The return of Leftover Salmon to the FreshGrass lineup is cause for celebration – get ready to get weird, people! Born in the beautiful bluegrass and jamband hotbed of Boulder, CO all the way back in 1989, they have been pioneers on the slamgrass scene since their early days. With sets that careen between extraordinary musicianship and wild, unhinged energy, they’ll light up one of our late-night stages like few bands can.
“One of the original purveyors of Americana — combining bluegrass picking, Cajun two-stepping, rock, jazz, the country blues — that would eventually lead to it’s becoming one of the biggest bands on the roots music circuit.” — No Depression
“One of the most fun-loving bands you’ll encounter, Leftover Salmon has built a fervent audience with an insatiable thirst for living, and re-living, its energetic live performances.” — NPR
Few bands stick around for thirty years. Even fewer bands leave a legacy during that time that marks them as a truly special, once-in-lifetime type band. And no band has done all that and had as much fun as Leftover Salmon. Since their earliest days as a forward-thinking, progressive bluegrass band who had the guts to add drums to the mix and who was unafraid to stir in any number of highly combustible styles into their ever-evolving sound, to their role as a pioneer of the modern jamband scene, to their current status as elder-statesmen of the scene who cast a huge influential shadow over every festival they play, Leftover Salmon has been a crucial link in keeping alive the traditional music of the past while at the same time pushing that sound forward with their own weirdly, unique style.
As Leftover Salmon nears their 30th year, their inspiring story is set to be told in a brand new book, Leftover Salmon: Thirty Years of Festival! that will be released February 2019 by Rowman & Littlefield. In this book, critically acclaimed author of Bluegrass in Baltimore: The Hard Drivin’ Sound & Its Legacy, Tim Newby presents an intimate portrait of Leftover Salmon through the personal recollections of its band members, family, friends, former band-mates, managers, and the countless musicians they have influenced. Leftover Salmon: Thirty Years of Festival! is a thorough guide covering a thirty-year journey of a truly remarkable band. It is a tale of friendships and losses, musical discoveries and Wild West adventures, and the brethren they surround themselves with who fortify Salmon’s unique voice. Their story is one of tragedy and rebirth, of unimaginable highs and crushing lows, of friendships, of music, but most importantly it is the story of a special band and those that have lived through it all to create, inspire, and have everlasting fun.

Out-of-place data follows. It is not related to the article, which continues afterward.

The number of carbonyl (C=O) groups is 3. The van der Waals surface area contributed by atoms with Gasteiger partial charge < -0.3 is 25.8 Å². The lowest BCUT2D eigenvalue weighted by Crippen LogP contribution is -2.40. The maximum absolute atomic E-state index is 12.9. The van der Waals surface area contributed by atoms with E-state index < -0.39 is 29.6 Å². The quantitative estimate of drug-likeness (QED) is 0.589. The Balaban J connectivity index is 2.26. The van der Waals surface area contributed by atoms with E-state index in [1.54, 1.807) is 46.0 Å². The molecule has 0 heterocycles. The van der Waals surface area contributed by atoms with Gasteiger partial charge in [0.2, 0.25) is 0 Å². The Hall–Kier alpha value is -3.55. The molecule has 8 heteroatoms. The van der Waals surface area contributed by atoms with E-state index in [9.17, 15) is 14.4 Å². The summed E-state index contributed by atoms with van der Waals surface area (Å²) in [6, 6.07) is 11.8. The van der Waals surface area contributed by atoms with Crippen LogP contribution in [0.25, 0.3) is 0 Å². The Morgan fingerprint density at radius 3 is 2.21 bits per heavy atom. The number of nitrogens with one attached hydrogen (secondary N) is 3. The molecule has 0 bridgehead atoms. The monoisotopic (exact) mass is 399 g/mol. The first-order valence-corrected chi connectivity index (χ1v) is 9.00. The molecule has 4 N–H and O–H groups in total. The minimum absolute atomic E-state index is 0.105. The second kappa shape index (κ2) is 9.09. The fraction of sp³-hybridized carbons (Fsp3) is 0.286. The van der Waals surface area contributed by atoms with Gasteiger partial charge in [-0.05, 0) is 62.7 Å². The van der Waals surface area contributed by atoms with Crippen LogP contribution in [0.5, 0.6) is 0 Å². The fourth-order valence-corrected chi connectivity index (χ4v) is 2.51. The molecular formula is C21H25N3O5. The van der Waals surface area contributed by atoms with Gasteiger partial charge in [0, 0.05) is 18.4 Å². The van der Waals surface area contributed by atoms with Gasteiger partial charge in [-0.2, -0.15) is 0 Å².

Heading into their fourth decade Leftover Salmon is showing no signs of slowing down as they come off the release of their most recent album, Something Higher (released in 2018) which has been universally hailed as one of the band’s finest releases — proving it possible to recreate themselves without changing who they are. The band now features a lineup that has been together longer than any other in Salmon history and is one of the strongest the legendary band has ever assembled. Built around the core of founding members Drew Emmitt and Vince Herman, the band is now powered by banjo-wiz Andy Thorn and driven by the steady rhythm section of bassist Greg Garrison, drummer Alwyn Robinson, and keyboardist Erik Deutsch. The new lineup is continuing the long, storied history of Salmon which found them first emerging from the progressive bluegrass world and coming of age as one the original jam bands, before rising to become architects of what has become known as Jamgrass and helping to create a landscape where bands schooled in the traditional rules of bluegrass can break free of those bonds through nontraditional instrumentation and an innate ability to push songs in new psychedelic directions live. Salmon is a band who over their thirty-year career has never stood still; they are constantly changing, evolving, and inspiring. If someone wanted to understand what Americana music is they could do no better than to go to a Leftover Salmon show, where they effortlessly glide from a bluegrass number born on the front porch, to the down-and-dirty Cajun swamps with a stop on Bourbon Street in New Orleans, to the hallowed halls of the Ryman in Nashville, before firing one up in the mountains of Colorado.